I started writing an entry about student absenteeism (attendance is around 30-40% right now) and the mix of emotions it produces in me ( . . . relief that I don't have to deal with the kids, shame at feeling such relief, irritation and boredom at having nothing to do, frustration that it will be very difficult to fairly assign grades for the final marking period, exoneration of my guilt at leaving early . . . and so on). I wrote “I feel terrible about wanting to go home so badly and caring so little about what happens to my students, but at the same time I can't help but feel incredibly cynical about my work here as a teacher.”
But then, I went to return my students' exam papers to the 7th and 8th grade classes, and two things happened that made me do a major flip-flop from "cynical" to "sentimental."
My afternoon 7th grade class is a source of constant trouble for me. There is a dichotomy in the class, more so than in any of my other classes; four or five students consistently score around 80-90% on my exams, and the other 45 kids rarely exceed 10-20%. When I returned their exam papers to the kids, most of them – being in the latter category – were dismayed and upset. Please, please come into our classroom and give us extra credit, they begged me . . . and I did, gratified by their interest and also ashamed at their – and by reflection, my – failure on the exam. Walking around the classroom, trying without success to explain math to kids who are completely and totally lost and confused, I realized (or rather remembered) that, despite how things may seem, the kids DO care and they DO feel badly when they fail. Although they are the immediate sources of a lot of my frustrations and so I am tempted to be short-tempered with their behavioral issues, they are the victims. They are the ones who have been failed by the dysfunction of the educational system, and my real frustration as a teacher is with that system, not with the students themselves.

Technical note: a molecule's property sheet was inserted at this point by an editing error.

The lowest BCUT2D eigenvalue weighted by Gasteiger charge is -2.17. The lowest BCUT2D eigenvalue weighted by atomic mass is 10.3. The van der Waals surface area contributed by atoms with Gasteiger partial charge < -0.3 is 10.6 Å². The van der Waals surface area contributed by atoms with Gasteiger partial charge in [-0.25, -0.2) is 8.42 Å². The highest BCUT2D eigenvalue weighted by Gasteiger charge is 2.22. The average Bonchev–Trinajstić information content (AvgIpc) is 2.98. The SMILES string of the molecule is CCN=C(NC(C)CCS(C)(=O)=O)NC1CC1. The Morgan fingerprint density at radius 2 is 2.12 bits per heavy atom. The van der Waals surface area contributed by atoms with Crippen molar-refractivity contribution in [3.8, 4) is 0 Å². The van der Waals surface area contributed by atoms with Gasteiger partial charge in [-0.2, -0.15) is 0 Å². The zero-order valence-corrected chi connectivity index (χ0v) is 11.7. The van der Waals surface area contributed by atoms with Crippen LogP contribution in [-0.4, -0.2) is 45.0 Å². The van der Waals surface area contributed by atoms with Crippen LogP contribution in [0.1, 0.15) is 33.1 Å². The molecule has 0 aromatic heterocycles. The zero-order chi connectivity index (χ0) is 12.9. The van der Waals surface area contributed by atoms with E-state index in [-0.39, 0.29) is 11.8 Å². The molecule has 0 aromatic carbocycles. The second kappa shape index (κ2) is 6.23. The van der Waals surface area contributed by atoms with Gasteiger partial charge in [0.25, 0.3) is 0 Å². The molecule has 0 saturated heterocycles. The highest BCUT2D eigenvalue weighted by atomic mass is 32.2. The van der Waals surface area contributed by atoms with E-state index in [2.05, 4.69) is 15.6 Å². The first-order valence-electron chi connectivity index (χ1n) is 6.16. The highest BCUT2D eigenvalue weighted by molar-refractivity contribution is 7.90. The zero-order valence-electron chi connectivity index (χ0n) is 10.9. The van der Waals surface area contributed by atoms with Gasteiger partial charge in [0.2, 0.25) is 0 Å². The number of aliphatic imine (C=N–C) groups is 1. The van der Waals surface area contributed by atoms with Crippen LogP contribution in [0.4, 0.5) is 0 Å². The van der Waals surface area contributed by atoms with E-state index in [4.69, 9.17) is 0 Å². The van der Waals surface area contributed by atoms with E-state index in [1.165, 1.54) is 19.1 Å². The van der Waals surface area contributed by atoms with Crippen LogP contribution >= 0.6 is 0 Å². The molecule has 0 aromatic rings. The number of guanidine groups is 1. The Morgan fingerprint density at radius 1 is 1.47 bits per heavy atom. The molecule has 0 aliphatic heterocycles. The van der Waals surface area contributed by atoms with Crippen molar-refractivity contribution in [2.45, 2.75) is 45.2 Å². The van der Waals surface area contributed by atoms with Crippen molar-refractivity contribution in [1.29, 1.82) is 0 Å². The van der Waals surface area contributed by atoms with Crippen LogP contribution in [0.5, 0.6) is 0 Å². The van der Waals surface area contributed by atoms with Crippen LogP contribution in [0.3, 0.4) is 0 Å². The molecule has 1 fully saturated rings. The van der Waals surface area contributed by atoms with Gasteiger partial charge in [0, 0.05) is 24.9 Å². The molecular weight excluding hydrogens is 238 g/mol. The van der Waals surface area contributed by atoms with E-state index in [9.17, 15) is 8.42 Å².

So that was the first thing – a reminder to me that, cultural and classroom management issues aside, my negative feelings should be directed more at the failure of the system than at my students or myself.
The second thing that happened was that one of my 8th-grade students – one of the few who received a very high grade on this past exam – came up to me, elated, shook my hand, and asked if I was happy with her. She failed every other exam this year, but she had one of the highest scores this marking period and wanted me to congratulate her (which of course I did, pleased at her happiness – although I suspected that the high score was due to the probability that she managed to cheat without getting caught. But that's beside the point). And so I was reminded of another very important thing: that the students respond very well to positive reinforcement. That is why my neighbors' kids run up to me when they get their report cards, eager to show me their successes . . . because, although they will be beaten when they bring home a bad grade, there is rarely anyone to say “Great job!” when they get a good one. In my losing battles against cheating and disruptive behavior, I've forgotten how far a simple “Good work!” can go (corny as that sounds).